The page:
Solar Physics - Science

Observational and theoretical research on the physics of the sun is carried out at Stanford University in several research groups. sun.stanford.edu will link you to the projects carried out by a group of scientists and supporting staff associated with the Center for Space Science and Astrophysics (CSSA) and the Hansen Exerimental Physics Laboratories (HEPL), under the direction of Philip Scherrer (HEPL and the Department of Physics).

The solar group is carrying out research into the Sun from its core to the source of variations in the solar wind.  The group consists of about 35 scientists and staff.  We operate the Wilcox Solar Observatory (WSO) in the Stanford hills, the now retired Michelson Doppler Imager (MDI) on the Solar and Heliosperhic Observatory (SOHO), and the Helioseismic and Magnetic Imager (HMI) on the Solar Dynamics Observatory (SDO). As part of the SDO program we operate the Joint Science Operations Center (JSOC) which provides analysis capability and houses the data archives of SDO HMI and AIA (Atmospheric Imaging Assembly), SOHO/MDI, and WSO.

With Dopplergrams from SDO/HMI we have new opportunities to study the interior with helioseismology.  We are developing new ways of measuring flows, thermal structure, and possibly detecting magnetic fields throughout the solar convection zone out to the photosphere.  We have interests in time scales from the solar cycle to a few minutes.  We are using MHD simulations of the outer convection zone to explore the near surface interaction of waves, magnetic fields, and convective turbulence.  We are using new techniques to measure the meridional flows that are part of the driving forces behind the solar dynamo, new methods to detect near surface motions that order and shred active regions, and methods to detect erupting active regions hours or days before they begin to disrupt the surface or corona.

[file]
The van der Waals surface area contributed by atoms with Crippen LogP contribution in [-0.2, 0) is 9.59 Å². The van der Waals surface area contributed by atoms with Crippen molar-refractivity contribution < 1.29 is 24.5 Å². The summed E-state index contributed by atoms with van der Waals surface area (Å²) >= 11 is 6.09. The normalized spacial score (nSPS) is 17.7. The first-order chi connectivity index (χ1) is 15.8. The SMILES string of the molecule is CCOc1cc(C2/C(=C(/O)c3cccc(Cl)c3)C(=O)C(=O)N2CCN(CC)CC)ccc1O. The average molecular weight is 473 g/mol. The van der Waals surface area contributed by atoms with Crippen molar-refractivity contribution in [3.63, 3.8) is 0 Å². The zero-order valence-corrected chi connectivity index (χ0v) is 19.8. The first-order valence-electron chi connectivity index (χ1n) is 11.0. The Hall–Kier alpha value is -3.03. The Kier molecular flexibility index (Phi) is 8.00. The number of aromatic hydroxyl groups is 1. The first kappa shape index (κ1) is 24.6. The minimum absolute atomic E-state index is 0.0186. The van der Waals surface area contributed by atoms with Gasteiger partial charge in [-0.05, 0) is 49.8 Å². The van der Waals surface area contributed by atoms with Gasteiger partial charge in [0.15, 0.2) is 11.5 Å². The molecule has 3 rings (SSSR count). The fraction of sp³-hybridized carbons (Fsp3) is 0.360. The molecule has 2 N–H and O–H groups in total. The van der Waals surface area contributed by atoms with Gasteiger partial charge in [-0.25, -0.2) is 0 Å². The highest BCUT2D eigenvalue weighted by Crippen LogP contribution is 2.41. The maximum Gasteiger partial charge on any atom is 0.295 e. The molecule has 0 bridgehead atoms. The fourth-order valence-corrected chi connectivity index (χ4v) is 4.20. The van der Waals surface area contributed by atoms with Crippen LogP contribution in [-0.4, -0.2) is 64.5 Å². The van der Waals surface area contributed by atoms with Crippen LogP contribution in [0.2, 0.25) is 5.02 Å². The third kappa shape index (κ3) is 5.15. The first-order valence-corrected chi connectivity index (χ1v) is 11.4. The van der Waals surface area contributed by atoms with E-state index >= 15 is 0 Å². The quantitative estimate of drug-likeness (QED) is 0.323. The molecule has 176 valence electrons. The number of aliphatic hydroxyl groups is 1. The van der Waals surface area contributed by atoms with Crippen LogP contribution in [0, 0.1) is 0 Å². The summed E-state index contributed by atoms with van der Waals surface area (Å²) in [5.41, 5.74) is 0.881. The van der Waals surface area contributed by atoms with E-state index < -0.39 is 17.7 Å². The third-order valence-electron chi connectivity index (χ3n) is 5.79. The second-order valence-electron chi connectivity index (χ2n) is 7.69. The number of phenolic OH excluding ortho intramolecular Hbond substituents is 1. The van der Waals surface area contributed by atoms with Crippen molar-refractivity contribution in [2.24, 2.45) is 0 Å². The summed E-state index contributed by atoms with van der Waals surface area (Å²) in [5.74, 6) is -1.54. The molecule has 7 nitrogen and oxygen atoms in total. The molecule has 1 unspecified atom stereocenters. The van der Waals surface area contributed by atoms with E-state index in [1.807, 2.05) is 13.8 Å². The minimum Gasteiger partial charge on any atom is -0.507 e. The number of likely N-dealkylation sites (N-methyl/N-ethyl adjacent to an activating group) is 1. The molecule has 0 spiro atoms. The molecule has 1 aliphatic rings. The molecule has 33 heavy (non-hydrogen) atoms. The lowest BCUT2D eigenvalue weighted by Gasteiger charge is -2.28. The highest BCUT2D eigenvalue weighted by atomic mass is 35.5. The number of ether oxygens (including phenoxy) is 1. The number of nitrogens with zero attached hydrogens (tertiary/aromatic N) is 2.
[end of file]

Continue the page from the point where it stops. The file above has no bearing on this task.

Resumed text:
With magnetograms from HMI both by themselves and in conjunction with coronal images from SDO/AIA we are studying the interaction of changing fields with the coronal plasma with the goal of learning how to estimate probabilities of flares and the initiation of coronal mass ejections (CMEs).  Flares and CMEs are the source of many of the important aspects of space weather.

We are also interested in the solar cycle and its variations from one decade to the next.  Data from the WSO allows comparisons of large scale magnetic fields over nearly four decades.  This data supports examinations of historic data spanning hundreds of years as well as helping to constrain dynamo models to the real Sun.

In addition to data from our three Stanford led solar observing instruments, SDO/HMI, SOHO/MDI, and WSO, we participate in data analysis and interpretation from other ground based programs and space instrumentation.

Please see Solar Physics at Stanford University for detailed information.

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